Words Are A Funny Thing

I saw someone write, "Words all have the same meaning. They are universal. They do not mean different things to different people, IF YOU KNOW THE TRUE MEANING."

Hmmm. Certainly when I write something I intend a certain meaning. You could call that the "true meaning" I suppose. But, what do I mean by the word: post?

Ahhh... There's the rub, as we say. The dictionary lists 25 (or more) definitions for post. You can't know what I mean unless you have a context. So, it's not a question of a word having different meanings to different people. Rather, it's a question of which meaning the person intended in a specific context. That's not so simple.

This ambiguity of meaning can be used for humor. Puns, for example, depend on it. It may also be an ambiguity due to the words sounding the same. "Wood, like a door" and "Would like a door" are clearly distinct when written out, but it's difficult to tell the difference when spoken out loud.

Q: Pete and Re-pete are sitting in a boat. Pete falls out, who is left?
A: Re-pete.
Q: Pete and Re-pete are sitting in a boat...

Words are a funny thing.

Now, do I mean that words are humorous or do I mean that words can be understood differently in a variety of context?

There was a question of whether or not reincarnation is a Christian idea. Well, it depends on what you mean by reincarnation. Ahh, you say, reincarnation means what reincarnation means, so don't try to get all clever on me! Except, reincarnation just means that something is incarnate (made physical) more than once. To say it means that a person returns to a body multiple times for the purpose of working off karma is to extend the meaning by placing it into an assumed philosophical context. Well, I say, always check your assumptions, because reincarnation can also be used to express the idea that a soul returns to physical form to work the will of God. It's the same literal word used in two different philosophical contexts. If the context is not clear, then the best thing to do is ask for clarification rather than just assuming the context. That tends to avoid unnecessary confusion and argument.

Words are a funny thing.

Do I mean words are ambiguous when I say they are funny things? Ambiguity of words is also used for purposes of metaphor. The teachings of Jesus are filled with this type of ambiguity, and He even said it was done on purpose so that the wicked would not understand.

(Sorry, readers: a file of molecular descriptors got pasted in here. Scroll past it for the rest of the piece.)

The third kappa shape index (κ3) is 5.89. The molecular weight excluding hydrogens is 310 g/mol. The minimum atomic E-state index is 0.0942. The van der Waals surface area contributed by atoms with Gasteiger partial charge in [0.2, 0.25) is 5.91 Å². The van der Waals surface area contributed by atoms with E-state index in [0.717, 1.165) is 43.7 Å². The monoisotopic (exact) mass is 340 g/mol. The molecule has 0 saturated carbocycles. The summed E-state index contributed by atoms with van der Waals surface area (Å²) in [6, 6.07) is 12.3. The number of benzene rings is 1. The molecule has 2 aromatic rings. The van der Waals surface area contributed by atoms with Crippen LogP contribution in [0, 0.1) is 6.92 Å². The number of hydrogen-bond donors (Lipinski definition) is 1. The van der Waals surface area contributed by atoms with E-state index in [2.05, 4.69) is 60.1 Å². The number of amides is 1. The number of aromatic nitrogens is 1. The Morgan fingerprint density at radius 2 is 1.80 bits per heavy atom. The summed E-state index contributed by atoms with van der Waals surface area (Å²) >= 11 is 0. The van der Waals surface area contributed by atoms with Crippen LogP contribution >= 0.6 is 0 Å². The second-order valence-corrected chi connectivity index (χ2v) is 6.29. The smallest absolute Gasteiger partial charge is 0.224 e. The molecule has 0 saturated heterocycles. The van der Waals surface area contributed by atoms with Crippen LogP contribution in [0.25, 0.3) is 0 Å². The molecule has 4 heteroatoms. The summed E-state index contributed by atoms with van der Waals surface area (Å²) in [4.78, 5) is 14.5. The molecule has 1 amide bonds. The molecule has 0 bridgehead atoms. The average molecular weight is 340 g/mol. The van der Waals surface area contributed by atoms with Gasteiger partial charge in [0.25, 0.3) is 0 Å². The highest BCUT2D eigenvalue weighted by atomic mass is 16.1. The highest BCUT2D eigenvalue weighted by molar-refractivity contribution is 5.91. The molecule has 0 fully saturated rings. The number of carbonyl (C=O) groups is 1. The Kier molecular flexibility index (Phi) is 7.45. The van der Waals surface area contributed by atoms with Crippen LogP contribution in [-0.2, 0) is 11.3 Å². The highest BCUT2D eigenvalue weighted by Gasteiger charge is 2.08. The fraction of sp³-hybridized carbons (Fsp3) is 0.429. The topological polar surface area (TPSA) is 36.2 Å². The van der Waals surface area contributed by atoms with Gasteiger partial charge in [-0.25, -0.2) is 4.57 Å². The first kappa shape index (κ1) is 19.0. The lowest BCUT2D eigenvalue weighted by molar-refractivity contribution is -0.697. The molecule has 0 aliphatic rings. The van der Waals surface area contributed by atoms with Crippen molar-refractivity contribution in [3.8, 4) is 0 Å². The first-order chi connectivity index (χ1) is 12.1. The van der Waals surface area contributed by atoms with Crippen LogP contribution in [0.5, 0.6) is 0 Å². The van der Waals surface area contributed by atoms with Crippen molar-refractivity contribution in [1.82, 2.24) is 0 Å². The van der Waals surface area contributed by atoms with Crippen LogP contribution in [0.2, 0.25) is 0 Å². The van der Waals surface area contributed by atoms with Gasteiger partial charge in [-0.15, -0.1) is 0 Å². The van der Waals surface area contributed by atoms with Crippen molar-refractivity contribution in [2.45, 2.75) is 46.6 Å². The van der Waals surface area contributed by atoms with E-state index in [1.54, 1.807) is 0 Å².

"Beware the leaven of the Pharisees," Jesus said. The disciples start mumbling something about where they should buy bread to avoid getting the bread made by Pharisees. Dolts! Jesus has to explain that He is speaking metaphorically and that "leaven" is symbolic in this context. It doesn't refer to the yeast that makes bread rise; it's the false doctrine of the Pharisees. Ahhhh. So now we know exactly what He meant? Maybe not...

Some people will say this means any error at all corrupts the whole. Sometimes. But if you have a writing with one-hundred statements of fact in it one false statement doesn't mean you have to throw the whole thing out. Just discard that one false statement is all. But if you have a writing that is a series of propositions in logic one false premise causes the remaining conclusions to be false. One little bit of leaven (false premise) then leavens the whole lump (set of conclusions drawn from the premise).

Linguists say that a word has both a synchronic meaning and a diachronic meaning. Synchronic meaning is the meaning at the current point in time. Diachronic meaning is the change of meaning over time, i.e. etymology. If you want to know what a person means by a word, you also have to know when the writing was made. It always confused me when I read in the U. S. Constitution, "To form a more perfect union" until I found out that the word "perfect" used to have the meaning of "complete". Now it makes sense. So, when Paul says in Ephesians 4 that the purpose of ministers is the "perfecting" of the saints, that doesn't mean the minister will remove all the saints' flaws.

When dealing with words it's best to remember that there can be sarcasm, humor, various meanings, use of symbolic language, and changes in meaning over time. So, words are a funny thing.

Well, this type of thing bothers some people. They don't like ambiguity since it gives the impression that there maybe is no right vs. wrong or truth vs. lie. And so, they are adamant that the Bible be the "inerrant" word of God, and only ONE version can ever be correct. But there shouldn't be any need to worry. We deal with the ambiguity of words on a daily basis. With a little care, a little effort, some study and critical thinking, the true intended meaning can be discovered. One thing that helps is to talk things out with other people. Others may understand a different context and can expand the understanding we have.


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